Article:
AFM’s new headquarters at Le Méridien Delfina in Santa Monica has elicited strong opinions from attendees.
Inside the hotel’s often busy corridors and meeting places, several attendees expressed dissatisfaction over the AFM’s replacement for longtime venue Loews Santa Monica, with one buyer describing the venue as “pokey”, and many missing the Loews’ beachfront location.
There was a noted reduction in buyers from Europe, Australia, Japan and Latin America.
“The lifts have been the main source of complaint,” said Stephen Kelliher of UK sales outfit Bankside – a sentiment echoed by practically all attendees, as the lifts fail to match the AFM’s capacity.
Another bemoaned the fact they had to trek across town to take meetings at four or five key hotels including the Viceroy, Casa del Mar and Fairmont Miramar, as well as the beachfront suites favoured for the past decade or so by a number of blue-chip US sellers.
“Buyers hate Le Méridien Delfina, and with everyone all spread out it’s just a mess,” one grumbled.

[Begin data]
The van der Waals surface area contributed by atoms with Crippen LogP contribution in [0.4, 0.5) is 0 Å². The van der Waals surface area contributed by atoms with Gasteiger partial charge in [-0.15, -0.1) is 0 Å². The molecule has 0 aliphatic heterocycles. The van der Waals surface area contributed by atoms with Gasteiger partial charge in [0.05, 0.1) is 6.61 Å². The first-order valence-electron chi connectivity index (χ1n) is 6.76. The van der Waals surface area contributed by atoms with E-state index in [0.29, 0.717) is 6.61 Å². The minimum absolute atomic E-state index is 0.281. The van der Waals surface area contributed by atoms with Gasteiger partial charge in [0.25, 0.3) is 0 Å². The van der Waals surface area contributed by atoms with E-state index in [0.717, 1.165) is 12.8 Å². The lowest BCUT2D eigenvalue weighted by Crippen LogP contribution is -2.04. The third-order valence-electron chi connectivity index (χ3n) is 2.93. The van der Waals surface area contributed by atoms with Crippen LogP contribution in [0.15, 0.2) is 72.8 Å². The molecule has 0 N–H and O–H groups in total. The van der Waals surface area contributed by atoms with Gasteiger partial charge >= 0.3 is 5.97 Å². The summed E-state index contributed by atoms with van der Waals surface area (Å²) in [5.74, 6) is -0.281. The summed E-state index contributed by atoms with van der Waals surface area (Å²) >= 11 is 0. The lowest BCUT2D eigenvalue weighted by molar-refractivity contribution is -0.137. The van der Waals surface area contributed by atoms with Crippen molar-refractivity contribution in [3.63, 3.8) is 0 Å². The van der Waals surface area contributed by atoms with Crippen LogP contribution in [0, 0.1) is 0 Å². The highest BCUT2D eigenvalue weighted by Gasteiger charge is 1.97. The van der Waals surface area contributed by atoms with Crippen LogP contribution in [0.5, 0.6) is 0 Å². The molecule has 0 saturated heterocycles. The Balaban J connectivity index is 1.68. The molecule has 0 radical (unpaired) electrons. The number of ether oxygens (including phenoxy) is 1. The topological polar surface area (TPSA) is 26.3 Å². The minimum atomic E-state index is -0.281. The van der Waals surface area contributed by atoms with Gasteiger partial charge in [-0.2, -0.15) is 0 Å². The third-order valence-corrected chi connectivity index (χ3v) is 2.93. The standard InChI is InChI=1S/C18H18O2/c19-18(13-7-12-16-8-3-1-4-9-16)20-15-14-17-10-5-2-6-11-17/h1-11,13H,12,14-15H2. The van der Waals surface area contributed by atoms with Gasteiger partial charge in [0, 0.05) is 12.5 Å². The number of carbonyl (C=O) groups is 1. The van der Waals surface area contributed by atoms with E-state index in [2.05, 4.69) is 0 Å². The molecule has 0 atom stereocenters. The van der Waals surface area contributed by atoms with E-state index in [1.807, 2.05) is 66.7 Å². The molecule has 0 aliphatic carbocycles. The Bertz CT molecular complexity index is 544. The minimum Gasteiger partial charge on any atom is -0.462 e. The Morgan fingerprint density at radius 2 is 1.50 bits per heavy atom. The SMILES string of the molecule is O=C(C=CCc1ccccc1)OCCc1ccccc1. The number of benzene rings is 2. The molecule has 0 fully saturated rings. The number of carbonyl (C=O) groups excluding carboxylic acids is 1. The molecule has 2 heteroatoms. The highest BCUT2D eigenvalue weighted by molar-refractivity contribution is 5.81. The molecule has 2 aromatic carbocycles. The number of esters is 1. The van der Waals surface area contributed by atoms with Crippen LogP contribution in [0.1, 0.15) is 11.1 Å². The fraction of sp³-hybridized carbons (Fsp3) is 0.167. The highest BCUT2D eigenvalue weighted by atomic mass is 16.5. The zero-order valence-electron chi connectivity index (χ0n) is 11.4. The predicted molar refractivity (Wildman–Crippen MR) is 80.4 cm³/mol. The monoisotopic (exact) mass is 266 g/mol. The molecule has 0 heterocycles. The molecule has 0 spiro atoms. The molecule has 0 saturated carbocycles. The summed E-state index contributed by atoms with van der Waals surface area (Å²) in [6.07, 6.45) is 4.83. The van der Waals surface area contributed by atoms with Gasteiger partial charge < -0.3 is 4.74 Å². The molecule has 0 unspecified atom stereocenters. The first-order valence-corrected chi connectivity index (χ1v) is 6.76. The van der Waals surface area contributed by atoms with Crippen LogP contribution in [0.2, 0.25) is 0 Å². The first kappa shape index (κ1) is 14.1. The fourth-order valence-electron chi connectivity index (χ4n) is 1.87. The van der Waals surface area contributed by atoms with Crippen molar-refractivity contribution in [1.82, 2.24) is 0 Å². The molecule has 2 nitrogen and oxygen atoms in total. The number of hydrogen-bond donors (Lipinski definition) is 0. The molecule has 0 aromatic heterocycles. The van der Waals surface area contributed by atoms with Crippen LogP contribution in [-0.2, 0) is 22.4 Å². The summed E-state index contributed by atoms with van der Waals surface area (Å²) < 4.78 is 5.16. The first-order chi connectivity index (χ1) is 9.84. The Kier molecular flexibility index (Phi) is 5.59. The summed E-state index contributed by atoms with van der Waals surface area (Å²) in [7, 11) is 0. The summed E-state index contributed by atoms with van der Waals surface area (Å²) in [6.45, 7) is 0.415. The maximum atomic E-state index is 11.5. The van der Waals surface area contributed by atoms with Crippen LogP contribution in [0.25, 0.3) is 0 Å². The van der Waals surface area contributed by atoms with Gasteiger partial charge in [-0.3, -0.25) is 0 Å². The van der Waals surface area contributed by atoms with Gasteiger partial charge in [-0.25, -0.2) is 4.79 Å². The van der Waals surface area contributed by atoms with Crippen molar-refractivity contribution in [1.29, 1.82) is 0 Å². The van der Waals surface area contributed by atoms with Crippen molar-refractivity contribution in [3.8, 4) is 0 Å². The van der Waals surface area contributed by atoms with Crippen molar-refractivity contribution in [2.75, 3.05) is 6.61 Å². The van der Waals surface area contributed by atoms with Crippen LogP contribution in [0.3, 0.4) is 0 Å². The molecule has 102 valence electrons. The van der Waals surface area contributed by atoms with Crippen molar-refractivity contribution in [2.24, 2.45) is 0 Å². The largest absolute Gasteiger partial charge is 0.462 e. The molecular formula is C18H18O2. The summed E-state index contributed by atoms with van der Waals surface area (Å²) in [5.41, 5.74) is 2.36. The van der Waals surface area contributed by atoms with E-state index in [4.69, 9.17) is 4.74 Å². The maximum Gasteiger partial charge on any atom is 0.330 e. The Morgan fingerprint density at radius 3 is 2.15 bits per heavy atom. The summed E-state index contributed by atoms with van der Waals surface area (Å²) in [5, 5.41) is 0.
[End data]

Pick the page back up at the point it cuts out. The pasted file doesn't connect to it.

A prominent salesperson said the market was “disjointed”, and added to talk of relocating to other locations, possibly Miami, Las Vegas or Downtown Los Angeles.
However AFM has signed a multi-year deal with the hotel, and attendees also visit agencies, studios and streamers.
Others expressed their satisfaction. Hugo Grumbar of the UK’s Embankment Films, registered with the market but based off-site, noted: “AFM is still necessary, and it’s important to have the market in Los Angeles. Santa Monica is the right area.”
“The hotel is fine — it’s not like we had a choice,” added Caroline Couret-Delegue, from UK sales agent Film Seekers, who is also on the board of Independent Film and Television Alliance (IFTA), the producer of the AFM. “How many people complained about the Loews? And suddenly they’re here and they love the Loews.”
Cinema Management Group president Edward Noeltner was also positive: “The IFTA setup and support staff at the Delfina have been amazing.”
Attendees have also had to navigate the impact of striking hotel workers. Those staying at the Viceroy said the bar had to close early and bedrooms were not being cleaned regularly.
“It’s just not the environment you want,” said one UK seller.
The hotel workers’ activity chimed with the actors’ strike. The SAG-AFTRA work stoppage has entered its 113th day and there has been talk of an imminent resolution as union negotiators and their studios and streamer counterparts wrestled with AI regulation and the union awaited a response to its latest counter proposals.
– Armessa Movie News